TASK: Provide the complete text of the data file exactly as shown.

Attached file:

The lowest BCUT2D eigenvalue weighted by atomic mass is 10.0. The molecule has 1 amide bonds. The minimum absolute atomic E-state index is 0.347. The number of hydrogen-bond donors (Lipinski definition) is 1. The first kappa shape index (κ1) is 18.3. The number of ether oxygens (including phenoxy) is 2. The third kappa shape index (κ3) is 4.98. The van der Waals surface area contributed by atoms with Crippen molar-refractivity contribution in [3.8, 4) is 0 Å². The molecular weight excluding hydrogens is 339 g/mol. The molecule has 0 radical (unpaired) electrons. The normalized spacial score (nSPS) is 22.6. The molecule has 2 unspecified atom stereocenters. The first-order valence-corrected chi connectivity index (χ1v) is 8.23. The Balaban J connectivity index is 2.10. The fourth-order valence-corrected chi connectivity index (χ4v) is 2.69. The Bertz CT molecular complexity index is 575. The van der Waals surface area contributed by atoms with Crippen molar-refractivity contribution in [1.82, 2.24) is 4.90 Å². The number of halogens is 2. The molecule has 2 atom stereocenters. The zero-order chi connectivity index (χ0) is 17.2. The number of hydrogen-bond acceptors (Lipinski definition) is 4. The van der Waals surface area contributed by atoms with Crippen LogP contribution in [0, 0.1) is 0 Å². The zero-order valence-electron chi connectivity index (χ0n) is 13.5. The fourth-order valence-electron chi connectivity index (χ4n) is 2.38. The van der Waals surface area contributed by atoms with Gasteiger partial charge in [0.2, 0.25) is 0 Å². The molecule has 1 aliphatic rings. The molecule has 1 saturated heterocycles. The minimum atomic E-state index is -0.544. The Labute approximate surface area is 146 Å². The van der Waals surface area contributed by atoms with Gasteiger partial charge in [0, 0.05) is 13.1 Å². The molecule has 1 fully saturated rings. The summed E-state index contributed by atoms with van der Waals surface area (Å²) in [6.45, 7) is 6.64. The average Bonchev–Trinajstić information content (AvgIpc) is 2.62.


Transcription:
The lowest BCUT2D eigenvalue weighted by atomic mass is 10.0. The molecule has 1 amide bonds. The minimum absolute atomic E-state index is 0.347. The number of hydrogen-bond donors (Lipinski definition) is 1. The first kappa shape index (κ1) is 18.3. The number of ether oxygens (including phenoxy) is 2. The third kappa shape index (κ3) is 4.98. The van der Waals surface area contributed by atoms with Crippen molar-refractivity contribution in [3.8, 4) is 0 Å². The molecular weight excluding hydrogens is 339 g/mol. The molecule has 0 radical (unpaired) electrons. The normalized spacial score (nSPS) is 22.6. The molecule has 2 unspecified atom stereocenters. The first-order valence-corrected chi connectivity index (χ1v) is 8.23. The Balaban J connectivity index is 2.10. The fourth-order valence-corrected chi connectivity index (χ4v) is 2.69. The Bertz CT molecular complexity index is 575. The van der Waals surface area contributed by atoms with Crippen molar-refractivity contribution in [1.82, 2.24) is 4.90 Å². The number of halogens is 2. The molecule has 2 atom stereocenters. The zero-order chi connectivity index (χ0) is 17.2. The number of hydrogen-bond acceptors (Lipinski definition) is 4. The van der Waals surface area contributed by atoms with Crippen LogP contribution in [0, 0.1) is 0 Å². The zero-order valence-electron chi connectivity index (χ0n) is 13.5. The fourth-order valence-electron chi connectivity index (χ4n) is 2.38. The van der Waals surface area contributed by atoms with Gasteiger partial charge in [0.2, 0.25) is 0 Å². The molecule has 1 aliphatic rings. The molecule has 1 saturated heterocycles. The minimum atomic E-state index is -0.544. The Labute approximate surface area is 146 Å². The van der Waals surface area contributed by atoms with Gasteiger partial charge in [0, 0.05) is 13.1 Å². The molecule has 1 fully saturated rings. The summed E-state index contributed by atoms with van der Waals surface area (Å²) in [6.45, 7) is 6.64. The average Bonchev–Trinajstić information content (AvgIpc) is 2.62.